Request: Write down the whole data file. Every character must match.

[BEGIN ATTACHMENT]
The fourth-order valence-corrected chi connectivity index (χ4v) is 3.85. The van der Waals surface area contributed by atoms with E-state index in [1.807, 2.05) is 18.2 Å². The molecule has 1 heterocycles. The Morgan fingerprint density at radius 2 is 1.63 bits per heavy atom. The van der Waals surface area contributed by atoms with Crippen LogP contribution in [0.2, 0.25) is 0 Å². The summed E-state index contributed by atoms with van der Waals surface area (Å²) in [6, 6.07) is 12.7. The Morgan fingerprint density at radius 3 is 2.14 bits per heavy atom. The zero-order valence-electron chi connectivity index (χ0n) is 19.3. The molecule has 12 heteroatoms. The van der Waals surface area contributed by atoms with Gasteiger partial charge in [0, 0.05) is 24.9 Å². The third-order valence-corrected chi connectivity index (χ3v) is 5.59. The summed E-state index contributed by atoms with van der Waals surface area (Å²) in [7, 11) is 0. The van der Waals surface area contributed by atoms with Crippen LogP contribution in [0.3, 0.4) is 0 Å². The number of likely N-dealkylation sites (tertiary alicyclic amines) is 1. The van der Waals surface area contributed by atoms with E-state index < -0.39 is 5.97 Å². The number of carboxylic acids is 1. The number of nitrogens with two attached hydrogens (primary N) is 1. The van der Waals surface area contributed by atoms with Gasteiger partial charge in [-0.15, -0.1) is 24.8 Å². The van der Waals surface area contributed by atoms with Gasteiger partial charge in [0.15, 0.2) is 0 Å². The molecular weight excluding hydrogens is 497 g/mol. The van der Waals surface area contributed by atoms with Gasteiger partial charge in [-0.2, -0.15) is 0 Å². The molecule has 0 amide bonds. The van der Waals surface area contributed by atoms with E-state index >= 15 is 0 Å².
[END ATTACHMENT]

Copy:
The fourth-order valence-corrected chi connectivity index (χ4v) is 3.85. The van der Waals surface area contributed by atoms with E-state index in [1.807, 2.05) is 18.2 Å². The molecule has 1 heterocycles. The Morgan fingerprint density at radius 2 is 1.63 bits per heavy atom. The van der Waals surface area contributed by atoms with Crippen LogP contribution in [0.2, 0.25) is 0 Å². The summed E-state index contributed by atoms with van der Waals surface area (Å²) in [6, 6.07) is 12.7. The Morgan fingerprint density at radius 3 is 2.14 bits per heavy atom. The zero-order valence-electron chi connectivity index (χ0n) is 19.3. The molecule has 12 heteroatoms. The van der Waals surface area contributed by atoms with Gasteiger partial charge in [0, 0.05) is 24.9 Å². The third-order valence-corrected chi connectivity index (χ3v) is 5.59. The summed E-state index contributed by atoms with van der Waals surface area (Å²) in [7, 11) is 0. The van der Waals surface area contributed by atoms with Crippen LogP contribution in [0.3, 0.4) is 0 Å². The number of likely N-dealkylation sites (tertiary alicyclic amines) is 1. The van der Waals surface area contributed by atoms with E-state index < -0.39 is 5.97 Å². The number of carboxylic acids is 1. The number of nitrogens with two attached hydrogens (primary N) is 1. The van der Waals surface area contributed by atoms with Gasteiger partial charge in [-0.15, -0.1) is 24.8 Å². The van der Waals surface area contributed by atoms with Gasteiger partial charge in [0.15, 0.2) is 0 Å². The molecular weight excluding hydrogens is 497 g/mol. The van der Waals surface area contributed by atoms with Gasteiger partial charge in [-0.2, -0.15) is 0 Å². The molecule has 0 amide bonds. The van der Waals surface area contributed by atoms with E-state index >= 15 is 0 Å².